Is “Death Play” Going to Make Me Sad?

Wall_2The title is a hard sell.

The first time I took my seat to watch this piece, in Son of Semele’s Solo Creation Festival last fall, I was nervous. I’ve known Lisa for years– since she was Circle X’s intern through the LA County Arts Internship Program in 2008– and I trust her as a human and an artist, but I was also familiar with what she’s experienced over the past few years.

Lisa lost both of her parents and her grandmother by age 25. She was by her mother’s and grandmother’s sides as they deteriorated and eventually passed. Afterward, she traveled the world to try to process not only her losses, but her relationship to both death and life.

This didn’t seem like something I was quite ready to experience in a one-person show.

I couldn’t have been more wrong. For me, Death Play was a way to explore my own assumptions and attitudes toward grief and loss… but it was enjoyable. It was theatrical. It was just a great freaking story.

unspecifiedWhen Circle X got the chance to produce the World Premiere of Death Play, we jumped on it. We’re thrilled to work with a creative team that includes director Jessica Hanna, scenic and lighting designer Kirk Wilson, sound designer Jeff Gardner and costume designer Ann Closs-Farley.

Each of them, like me, had a visceral and passionate response to the piece. It’s been a joy working with this group on the project. As Kirk puts it, “Lisa has written something unique, refreshing, brave and actually quite funny. Death Play is a lot like life that way. As deep as the subject matter is, it’s been a fun room to be in.”

So to answer the question posed by the title: maybe.

But “sad” is much too simple an emotion to capture the piece’s power. It’s much closer to watching the movie Inside Out, when I felt like I was experiencing every emotion at once. Watching the festival presentation was one of only three times I’ve ever left a play and had to take five minutes alone behind the theatre to gather myself before I could talk to anyone (the other two were Nine Circles at Bootleg in 2011 and Bad Apples at Circle X in 2012, if you’re curious).

I asked creative team members to tell me what the piece inspires in them.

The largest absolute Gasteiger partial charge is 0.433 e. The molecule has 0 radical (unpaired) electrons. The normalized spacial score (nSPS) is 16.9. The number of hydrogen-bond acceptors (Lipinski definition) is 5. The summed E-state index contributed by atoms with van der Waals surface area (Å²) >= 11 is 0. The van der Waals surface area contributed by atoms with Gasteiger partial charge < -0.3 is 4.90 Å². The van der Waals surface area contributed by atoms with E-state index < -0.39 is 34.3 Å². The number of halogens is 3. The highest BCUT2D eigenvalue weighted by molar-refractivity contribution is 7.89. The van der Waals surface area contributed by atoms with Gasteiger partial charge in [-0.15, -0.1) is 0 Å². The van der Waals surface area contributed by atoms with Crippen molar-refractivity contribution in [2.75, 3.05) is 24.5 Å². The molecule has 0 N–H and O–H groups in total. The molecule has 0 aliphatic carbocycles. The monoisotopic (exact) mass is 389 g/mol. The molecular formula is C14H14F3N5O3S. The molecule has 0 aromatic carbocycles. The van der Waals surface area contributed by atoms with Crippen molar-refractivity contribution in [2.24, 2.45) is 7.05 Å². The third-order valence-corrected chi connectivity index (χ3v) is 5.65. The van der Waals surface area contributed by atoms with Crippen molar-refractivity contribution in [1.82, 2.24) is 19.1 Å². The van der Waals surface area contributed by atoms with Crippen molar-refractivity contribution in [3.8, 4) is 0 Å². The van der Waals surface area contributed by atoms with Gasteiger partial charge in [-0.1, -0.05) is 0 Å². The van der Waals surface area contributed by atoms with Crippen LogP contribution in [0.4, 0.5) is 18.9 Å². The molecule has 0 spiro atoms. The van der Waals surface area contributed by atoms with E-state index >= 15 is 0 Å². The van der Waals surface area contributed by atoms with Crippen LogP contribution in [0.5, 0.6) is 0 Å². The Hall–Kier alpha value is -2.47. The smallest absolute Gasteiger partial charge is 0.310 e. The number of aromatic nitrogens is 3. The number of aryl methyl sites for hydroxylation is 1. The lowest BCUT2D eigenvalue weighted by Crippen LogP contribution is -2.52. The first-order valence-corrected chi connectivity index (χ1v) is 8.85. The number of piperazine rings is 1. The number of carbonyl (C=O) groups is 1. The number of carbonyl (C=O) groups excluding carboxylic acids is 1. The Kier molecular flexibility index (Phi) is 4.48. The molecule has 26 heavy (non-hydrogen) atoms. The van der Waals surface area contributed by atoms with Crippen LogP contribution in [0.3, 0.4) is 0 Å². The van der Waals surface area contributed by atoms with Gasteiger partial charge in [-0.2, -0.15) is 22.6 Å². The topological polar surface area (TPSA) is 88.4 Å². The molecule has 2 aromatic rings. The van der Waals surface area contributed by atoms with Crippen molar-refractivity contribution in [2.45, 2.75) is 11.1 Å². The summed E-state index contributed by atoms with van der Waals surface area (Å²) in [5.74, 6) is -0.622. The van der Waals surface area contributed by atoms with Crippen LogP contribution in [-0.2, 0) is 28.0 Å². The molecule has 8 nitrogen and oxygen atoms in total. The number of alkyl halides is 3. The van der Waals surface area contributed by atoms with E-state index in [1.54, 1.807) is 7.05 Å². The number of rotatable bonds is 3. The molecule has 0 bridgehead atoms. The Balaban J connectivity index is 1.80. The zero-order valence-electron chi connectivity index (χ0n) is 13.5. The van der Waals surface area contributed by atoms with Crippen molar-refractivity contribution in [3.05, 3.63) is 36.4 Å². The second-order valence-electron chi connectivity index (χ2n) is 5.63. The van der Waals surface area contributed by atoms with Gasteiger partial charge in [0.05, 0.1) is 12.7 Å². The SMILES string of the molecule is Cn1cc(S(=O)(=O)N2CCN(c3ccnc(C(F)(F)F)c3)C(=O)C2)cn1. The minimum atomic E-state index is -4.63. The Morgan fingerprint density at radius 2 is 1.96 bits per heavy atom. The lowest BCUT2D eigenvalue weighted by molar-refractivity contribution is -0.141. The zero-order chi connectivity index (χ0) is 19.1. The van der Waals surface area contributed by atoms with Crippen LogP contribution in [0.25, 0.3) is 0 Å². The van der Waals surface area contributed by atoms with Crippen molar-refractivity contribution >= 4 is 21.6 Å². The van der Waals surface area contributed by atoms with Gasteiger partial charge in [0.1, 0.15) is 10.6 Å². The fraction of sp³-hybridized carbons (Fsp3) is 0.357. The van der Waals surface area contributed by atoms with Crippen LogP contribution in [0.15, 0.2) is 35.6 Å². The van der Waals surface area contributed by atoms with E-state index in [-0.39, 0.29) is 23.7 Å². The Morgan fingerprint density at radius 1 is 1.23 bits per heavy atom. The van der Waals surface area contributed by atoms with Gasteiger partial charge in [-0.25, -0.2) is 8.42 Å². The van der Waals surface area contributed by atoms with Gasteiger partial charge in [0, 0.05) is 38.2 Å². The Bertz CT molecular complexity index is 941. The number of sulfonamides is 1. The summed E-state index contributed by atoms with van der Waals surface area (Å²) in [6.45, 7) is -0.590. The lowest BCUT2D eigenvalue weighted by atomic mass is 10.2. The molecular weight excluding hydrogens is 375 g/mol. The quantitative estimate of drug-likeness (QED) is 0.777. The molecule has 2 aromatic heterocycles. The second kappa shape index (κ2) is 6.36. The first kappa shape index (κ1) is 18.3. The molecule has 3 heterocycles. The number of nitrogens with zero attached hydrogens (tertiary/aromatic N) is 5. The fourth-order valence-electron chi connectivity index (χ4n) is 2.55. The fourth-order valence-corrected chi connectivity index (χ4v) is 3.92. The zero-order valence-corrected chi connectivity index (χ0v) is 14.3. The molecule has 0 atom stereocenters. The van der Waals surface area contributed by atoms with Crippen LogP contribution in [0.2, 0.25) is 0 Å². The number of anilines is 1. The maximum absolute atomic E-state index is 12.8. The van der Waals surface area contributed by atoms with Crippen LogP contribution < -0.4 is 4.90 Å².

Lisa (writer/performer): “Working on this play has made me think about how truly spectacular it is to be alive and to create things. I am filled with awe and humility by the number of intelligent, generous and kick-ass people working on this piece. It makes me think how gratitude is a very close cousin of love.”

Kirk (scenic/lighting designer): “Every step, every moment, every detail of every person involved in this theater making process is, somehow, represented. It’s rare to explore how one handles one’s own grief in life, art and love in the wounded world around us. Death Play does all of that. And so much more.”

Ann (costume designer): “This piece is not only important for all of us looking for some directions to deal with death and grief, but it is unique in form; she has found a provocative, vulnerable, and personable guided tour of her own experience… There is a burden that death lays at your feet that you carry for the rest of your life. Lisa has been able to express that for me again. It is comforting to experience.”

Jeff (sound designer): “What really fascinated me about this piece was the timeline suggested of being a woman. Being a maiden before marriage, a mother after and then soon a crone. The idea of an older woman walking down the street and feeling invisible. The notion of disappearing entirely as an older woman…”

Elisabeth (assistant director): “Death Play shows not only the sad and ugly parts of death, but the beautiful and funny parts of it too. I can’t think of a better way to spend my time than with artists who are taking risks and being true to themselves. It’s also inspiring to see how Lisa has reacted to the situations life has dealt her: making art out of them for one, and being brave enough to be a vessel for this powerful story.”

This play could just as easily be Love Play, or Life Play, or Shit is Complicated and We’ll All Die Eventually So We Have to Figure Out How We Feel About That Play.

We’re excited to share it with you. Death Play runs at Atwater Village Theatre from March 19 – April 23. Check it out.

Camille Schenkkan
Producer, Death Play
Managing Director, Circle X Theatre Co.

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